By Will Richardson

One of my favorite things that Sheryl says when she talks about the challenges that schools face right now is that this generation of kids in our schools is the first not to have a choice about technology. Most of us grew up in a time when technology was an add on, and for many of us, we still see it as a choice, especially in education. (Just the other day I was at a meeting of about 25 school leaders and teachers to discuss how social learning tools can be infused into an inquiry based curriculum and only one person was using technology to take notes…me.) I look at my own kids and I know that technology will be a huge part of their learning lives because a) they want it to be and b) they’ll be expected to be savvy users of the devices of their day to communicate, create and collaborate (among other things.) They’re not going to be able to “opt out.”

That no choice theme is borne out by a new Kaiser Foundation report that came out this week. The title sums things up pretty well: “Daily Media Use Among Children and Teens Up Dramatically From Five Years Ago”. And here is the money quote:

Today, 8-18 year-olds devote an average of 7 hours and 38 minutes (7:38) to using entertainment media across a typical day (more than 53 hours a week). And because they spend so much of that time ‘media multitasking’ (using more than one medium at a time), they actually manage to pack a total of 10 hours and 45 minutes (10:45) worth of media content into those 7½ hours.

Anyway you slice that, kids are immersed in media, and that immersion is having huge effect on the way they see the world and on the way they learn. And while most of that media consumption is still tied to more “traditional” forms like television, the computer now takes up, on average, almost 1.5 hours and it is the fastest growing medium on the list. It lead the director of the study to say:

The bottom line is that all these advances in media technologies are making it even easier for young people to spend more and more time with media. It’s more important than ever that researchers, policymakers and parents stay on top of the impact it’s having on their lives.

It’s interesting to me that she didn’t mention educators in that list of folks who need to be paying attention, because more than parents and policymakers, we’re the ones who need to help kids make learning sense of their time with media of all types. And I emphasize that learning piece of it because all too often those opportunities and being blocked and filtered away in schools instead of made a basic part of the curriculum. Right now, most schools are making what I think is a bad choice by not immersing their students into these online learning environments which are creating all sorts of opportunities for us to learn. In doing so, they’re implicitly saying that technology is an option. It’s not.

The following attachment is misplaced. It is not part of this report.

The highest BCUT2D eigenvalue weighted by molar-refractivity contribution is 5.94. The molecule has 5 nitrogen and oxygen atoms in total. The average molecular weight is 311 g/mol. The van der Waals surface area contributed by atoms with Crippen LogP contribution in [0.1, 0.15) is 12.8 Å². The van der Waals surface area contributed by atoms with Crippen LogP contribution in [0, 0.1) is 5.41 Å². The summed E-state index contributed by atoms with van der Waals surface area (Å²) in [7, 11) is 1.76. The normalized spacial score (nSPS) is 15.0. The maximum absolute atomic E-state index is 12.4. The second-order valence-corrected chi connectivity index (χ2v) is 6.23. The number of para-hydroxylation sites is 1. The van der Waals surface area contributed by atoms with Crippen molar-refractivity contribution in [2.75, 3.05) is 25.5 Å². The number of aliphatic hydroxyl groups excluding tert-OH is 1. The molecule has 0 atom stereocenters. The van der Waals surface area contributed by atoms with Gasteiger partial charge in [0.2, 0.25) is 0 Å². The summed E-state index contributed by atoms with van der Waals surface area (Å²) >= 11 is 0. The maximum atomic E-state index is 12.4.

Probably my favorite quote from Seth Godin’s book Tribes is this:

Leadership is a choice. It’s the choice not to do nothing.

We may not feel comfortable in a world filled with technology. We may not like the way it’s changing things and, even more, how fast it’s changing things. We may not like the way it pushes against much of what we’ve been doing in schools for eons. But our kids don’t have a choice. And if we’re going to fulfill our roles as teachers in our kids lives, neither do we.

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Sheryl is the co-founder and Chief Executive Officer of Powerful Learning Practice. She works with schools and districts from around the world helping them to infuse technology into their curriculums and by leading other digital conversion efforts. Sheryl also consults with governments, educational organizations and non-profits in development of their various professional learning initiatives. Sheryl is a sought-after presenter at national and international events, speaking on topics related to digital and online learning, teacher and educational leadership, online community building, and other educational issues impacting children of poverty. Sheryl served on the International Society for Technology in Education (ISTE) Board of Directors for six years. She co-authored The Connected Educator: Learning and Leading in a Digital Age with Lani Ritter Hall. Sheryl has four children and four grandsons, Luke, Logan, Levi and Tanner and a trio of dachshunds. You can find out more on her blog and on Twitter @snbeach.

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